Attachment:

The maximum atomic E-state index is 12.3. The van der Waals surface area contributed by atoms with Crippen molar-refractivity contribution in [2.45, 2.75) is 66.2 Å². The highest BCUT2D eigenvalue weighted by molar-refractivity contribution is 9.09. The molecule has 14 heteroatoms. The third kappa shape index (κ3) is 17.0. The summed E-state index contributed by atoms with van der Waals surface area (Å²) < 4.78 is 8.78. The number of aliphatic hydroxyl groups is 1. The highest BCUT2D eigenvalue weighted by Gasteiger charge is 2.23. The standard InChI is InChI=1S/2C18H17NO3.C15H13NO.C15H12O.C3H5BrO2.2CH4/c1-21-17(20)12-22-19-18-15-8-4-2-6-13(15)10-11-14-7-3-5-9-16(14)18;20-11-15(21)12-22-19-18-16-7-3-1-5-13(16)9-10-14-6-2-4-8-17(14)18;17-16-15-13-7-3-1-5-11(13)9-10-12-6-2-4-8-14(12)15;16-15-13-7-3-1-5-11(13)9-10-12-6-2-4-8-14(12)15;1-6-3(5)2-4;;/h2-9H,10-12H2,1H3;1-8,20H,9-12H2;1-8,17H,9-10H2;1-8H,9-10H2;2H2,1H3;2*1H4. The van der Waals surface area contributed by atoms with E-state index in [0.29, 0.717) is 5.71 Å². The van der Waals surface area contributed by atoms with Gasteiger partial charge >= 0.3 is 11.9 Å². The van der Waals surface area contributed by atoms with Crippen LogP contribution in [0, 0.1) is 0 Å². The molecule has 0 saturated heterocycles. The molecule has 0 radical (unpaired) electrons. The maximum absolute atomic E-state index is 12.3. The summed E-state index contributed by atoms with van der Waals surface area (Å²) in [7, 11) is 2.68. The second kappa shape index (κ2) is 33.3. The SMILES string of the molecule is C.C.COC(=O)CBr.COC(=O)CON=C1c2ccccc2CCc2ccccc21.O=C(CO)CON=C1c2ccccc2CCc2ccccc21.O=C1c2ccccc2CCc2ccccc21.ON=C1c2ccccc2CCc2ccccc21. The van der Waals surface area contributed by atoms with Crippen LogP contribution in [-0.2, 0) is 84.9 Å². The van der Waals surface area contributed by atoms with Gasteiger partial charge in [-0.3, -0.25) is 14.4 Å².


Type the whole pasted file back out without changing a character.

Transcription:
The maximum atomic E-state index is 12.3. The van der Waals surface area contributed by atoms with Crippen molar-refractivity contribution in [2.45, 2.75) is 66.2 Å². The highest BCUT2D eigenvalue weighted by molar-refractivity contribution is 9.09. The molecule has 14 heteroatoms. The third kappa shape index (κ3) is 17.0. The summed E-state index contributed by atoms with van der Waals surface area (Å²) < 4.78 is 8.78. The number of aliphatic hydroxyl groups is 1. The highest BCUT2D eigenvalue weighted by Gasteiger charge is 2.23. The standard InChI is InChI=1S/2C18H17NO3.C15H13NO.C15H12O.C3H5BrO2.2CH4/c1-21-17(20)12-22-19-18-15-8-4-2-6-13(15)10-11-14-7-3-5-9-16(14)18;20-11-15(21)12-22-19-18-16-7-3-1-5-13(16)9-10-14-6-2-4-8-17(14)18;17-16-15-13-7-3-1-5-11(13)9-10-12-6-2-4-8-14(12)15;16-15-13-7-3-1-5-11(13)9-10-12-6-2-4-8-14(12)15;1-6-3(5)2-4;;/h2-9H,10-12H2,1H3;1-8,20H,9-12H2;1-8,17H,9-10H2;1-8H,9-10H2;2H2,1H3;2*1H4. The van der Waals surface area contributed by atoms with E-state index in [0.29, 0.717) is 5.71 Å². The van der Waals surface area contributed by atoms with Gasteiger partial charge >= 0.3 is 11.9 Å². The van der Waals surface area contributed by atoms with Crippen LogP contribution in [0, 0.1) is 0 Å². The molecule has 0 saturated heterocycles. The molecule has 0 radical (unpaired) electrons. The maximum absolute atomic E-state index is 12.3. The summed E-state index contributed by atoms with van der Waals surface area (Å²) in [7, 11) is 2.68. The second kappa shape index (κ2) is 33.3. The SMILES string of the molecule is C.C.COC(=O)CBr.COC(=O)CON=C1c2ccccc2CCc2ccccc21.O=C(CO)CON=C1c2ccccc2CCc2ccccc21.O=C1c2ccccc2CCc2ccccc21.ON=C1c2ccccc2CCc2ccccc21. The van der Waals surface area contributed by atoms with Crippen LogP contribution in [-0.2, 0) is 84.9 Å². The van der Waals surface area contributed by atoms with Gasteiger partial charge in [-0.3, -0.25) is 14.4 Å².